One of the players that has turned heads early on during Utah’s spring practices is freshman defensive end Logan Fano.

Fano served a mission for The Church of Jesus Christ of Latter-day Saints in San Antonio, Texas, before enrolling at BYU in January 2022. 

“He has a high ceiling. He’s really athletic for how big he is. He’s somebody that can pass rush and obviously stop the run if we need him to.” — Utah defensive ends coach Lewis Powell on Logan Fano

Then Fano suffered a serious knee injury two weeks into the Cougars’ spring camp. The four-star recruit by ESPN, Rivals and 247Sports never played in a competitive game for BYU. 

In January 2023, the 6-foot-4, 238-pounder transferred to Utah. He’s healthy and fully participating in spring drills. 

“Logan’s looking good. He was cleared (by doctors) as soon as he got here. He wasn’t limited in any of his workouts and it’s the same in spring. Everything looks good,” said defensive ends coach Lewis Powell. “He’s gained the weight he needs to and he’s had a great offseason. Right now, two days into spring, he is a pleasant surprise. We’re excited to see how he continues to develop throughout the 15 practices.”

During his career at Timpview High, Fano recorded 132 tackles, 17 sacks and three interceptions and he also had a defensive touchdown. 

Powell can’t wait to see what Fano can accomplish with the Utes. 

“He has a high ceiling. He’s really athletic for how big he is. He’s somebody that can pass rush and obviously stop the run if we need him to,” Powell said. “He can also drop in coverage and do everything we need him to do at a high level. We’re excited. He is everything we thought he was.”

Fano is enjoying his time at Utah.

“I’m loving it. It’s been fun,” he said. “I’m feeling really good. Things are starting to come along. At first, recovery (from the knee injury) was a kind of slow. But since I’ve been up here, things have gone really smooth. The coaches have been good at helping me acclimate to practicing full-go.”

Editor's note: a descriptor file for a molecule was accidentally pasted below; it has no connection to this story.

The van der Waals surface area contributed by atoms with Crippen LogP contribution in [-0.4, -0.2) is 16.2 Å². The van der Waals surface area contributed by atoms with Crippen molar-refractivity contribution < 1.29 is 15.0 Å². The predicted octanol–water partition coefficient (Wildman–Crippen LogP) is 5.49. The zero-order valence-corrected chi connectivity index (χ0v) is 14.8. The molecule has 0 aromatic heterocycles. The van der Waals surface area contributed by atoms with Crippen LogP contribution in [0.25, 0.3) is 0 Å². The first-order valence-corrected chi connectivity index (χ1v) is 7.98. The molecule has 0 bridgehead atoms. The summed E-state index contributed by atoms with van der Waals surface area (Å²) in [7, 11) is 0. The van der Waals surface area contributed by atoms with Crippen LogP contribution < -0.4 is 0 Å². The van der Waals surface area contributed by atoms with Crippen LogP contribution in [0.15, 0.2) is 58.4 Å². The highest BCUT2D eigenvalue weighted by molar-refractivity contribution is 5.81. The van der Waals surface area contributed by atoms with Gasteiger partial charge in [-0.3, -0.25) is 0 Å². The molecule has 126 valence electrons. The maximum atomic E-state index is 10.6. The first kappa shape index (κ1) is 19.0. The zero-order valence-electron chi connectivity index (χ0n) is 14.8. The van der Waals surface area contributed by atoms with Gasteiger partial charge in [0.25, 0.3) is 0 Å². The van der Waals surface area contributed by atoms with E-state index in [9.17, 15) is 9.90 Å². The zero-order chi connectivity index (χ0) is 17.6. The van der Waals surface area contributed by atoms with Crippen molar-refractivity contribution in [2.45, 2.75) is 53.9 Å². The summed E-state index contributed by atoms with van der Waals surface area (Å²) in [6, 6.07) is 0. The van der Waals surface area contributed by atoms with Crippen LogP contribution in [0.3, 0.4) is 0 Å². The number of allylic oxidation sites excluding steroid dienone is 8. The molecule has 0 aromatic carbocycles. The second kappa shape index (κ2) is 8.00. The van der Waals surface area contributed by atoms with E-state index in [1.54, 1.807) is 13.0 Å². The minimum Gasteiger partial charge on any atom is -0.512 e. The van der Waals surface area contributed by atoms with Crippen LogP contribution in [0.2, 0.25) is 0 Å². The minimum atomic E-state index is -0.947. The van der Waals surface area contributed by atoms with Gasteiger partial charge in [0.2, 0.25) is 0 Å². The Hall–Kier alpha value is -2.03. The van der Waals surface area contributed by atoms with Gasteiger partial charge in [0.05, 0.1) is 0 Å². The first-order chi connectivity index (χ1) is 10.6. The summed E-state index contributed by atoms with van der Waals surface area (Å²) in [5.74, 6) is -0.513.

Related
‘May the best man win’: Who will rise to the top in Utah’s backup QB battle?
Dalton Kincaid didn’t participate in Utes’ pro day, but here’s why he’s projected as a first-round draft pick

Meanwhile, Fano’s younger brother, Spencer (6-5, 290), is an offensive lineman that is also playing for Utah after signing last December. 

“It’s been so fun. In high school it was cool to be able to play varsity with my little brother,” Logan said. “But there’s just something different about being able to play big-time football with somebody that close to me. It’s been huge for me to be able to have my little brother here pushing me and me pushing him.” 

Coach Kyle Whittingham singled out the Fano brothers as two of the newcomers that impressed him on Day One of spring practices

Offensive line coach Jim Harding is giving Spencer Fano, who’s also a Timpview High product, a chance to compete for playing time next fall.

“My general philosophy is, if you can help us win a championship, regardless of your age or year, we’re going to give you that opportunity. (On Day One) Spencer shows some really good things,” he said. “He was a heavily recruited kid but it’s not just about being heavily recruited. He has a lot of talent.

“Not in pads, but he’s not getting physically overmatched. He’s got a shot. He’s definitely going to get an opportunity to crack into that top five or top 10. This spring is huge for him. Being a mid-year graduate really helps him, getting these extra practices.”

Utah defensive ends Logan Fano, right, and Connor O’Toole jog during spring practice workouts March 21, 2023, at the University of Utah in Salt Lake City. | Hunter Dyke, Utah Athletics